The Dark & Light of Francisco Goya

Toibin_1-121814_jpg_250x1214_q85Colm Tóibín at The New York Review of Books:

There are two ways, perhaps, of looking at Goya, who was born near Zaragoza in 1746 and died in exile in France in 1828. In the first version, he was almost innocent, a serious and ambitious artist interested in mortality and beauty, but also playful and mischievous, until politics and history darkened his imagination. In this version, “history charged,” took him by surprise, and deepened his talent. In the second version, it is as though a war was going on within Goya’s psyche from the very start. While interested in many subjects, he was ready for violence and chaos, so that even if the war between French and Spanish forces between 1808 and 1814 and the insurrection in Madrid in 1808 had not happened, he would have found some other source and inspiration for the dark and violent images he needed to create. His imagination was ripe for horror.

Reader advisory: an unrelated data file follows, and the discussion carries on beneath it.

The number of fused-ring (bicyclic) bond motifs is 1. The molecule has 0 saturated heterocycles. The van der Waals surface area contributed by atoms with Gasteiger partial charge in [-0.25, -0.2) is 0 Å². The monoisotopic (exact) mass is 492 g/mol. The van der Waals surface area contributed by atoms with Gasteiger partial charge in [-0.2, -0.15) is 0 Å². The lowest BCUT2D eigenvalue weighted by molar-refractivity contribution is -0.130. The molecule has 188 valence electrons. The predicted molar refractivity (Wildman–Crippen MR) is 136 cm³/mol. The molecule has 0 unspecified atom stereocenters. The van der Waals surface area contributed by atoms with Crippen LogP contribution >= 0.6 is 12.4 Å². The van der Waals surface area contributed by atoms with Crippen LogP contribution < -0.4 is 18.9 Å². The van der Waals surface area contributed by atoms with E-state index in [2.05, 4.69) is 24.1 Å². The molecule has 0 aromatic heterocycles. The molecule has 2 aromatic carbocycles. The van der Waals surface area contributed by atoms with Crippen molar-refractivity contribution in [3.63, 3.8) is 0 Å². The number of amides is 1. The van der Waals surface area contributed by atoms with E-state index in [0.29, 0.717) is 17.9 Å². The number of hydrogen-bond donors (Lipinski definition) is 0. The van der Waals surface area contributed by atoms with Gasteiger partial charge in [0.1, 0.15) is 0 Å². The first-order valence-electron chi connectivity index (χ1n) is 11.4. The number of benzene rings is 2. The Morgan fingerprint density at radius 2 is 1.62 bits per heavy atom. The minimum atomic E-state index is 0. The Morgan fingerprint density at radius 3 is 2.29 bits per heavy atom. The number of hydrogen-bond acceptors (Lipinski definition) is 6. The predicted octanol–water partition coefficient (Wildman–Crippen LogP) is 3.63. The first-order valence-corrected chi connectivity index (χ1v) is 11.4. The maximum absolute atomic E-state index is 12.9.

The retrospective of Goya’s work at the Museum of Fine Arts in Boston moves carefully, gingerly, and creatively between these two positions, making some ingenious connections and juxtapositions along the way, and also a few that are, almost by necessity, awkward and odd. There is no perfect way of presenting the work of Goya in all its variety and ambiguity.

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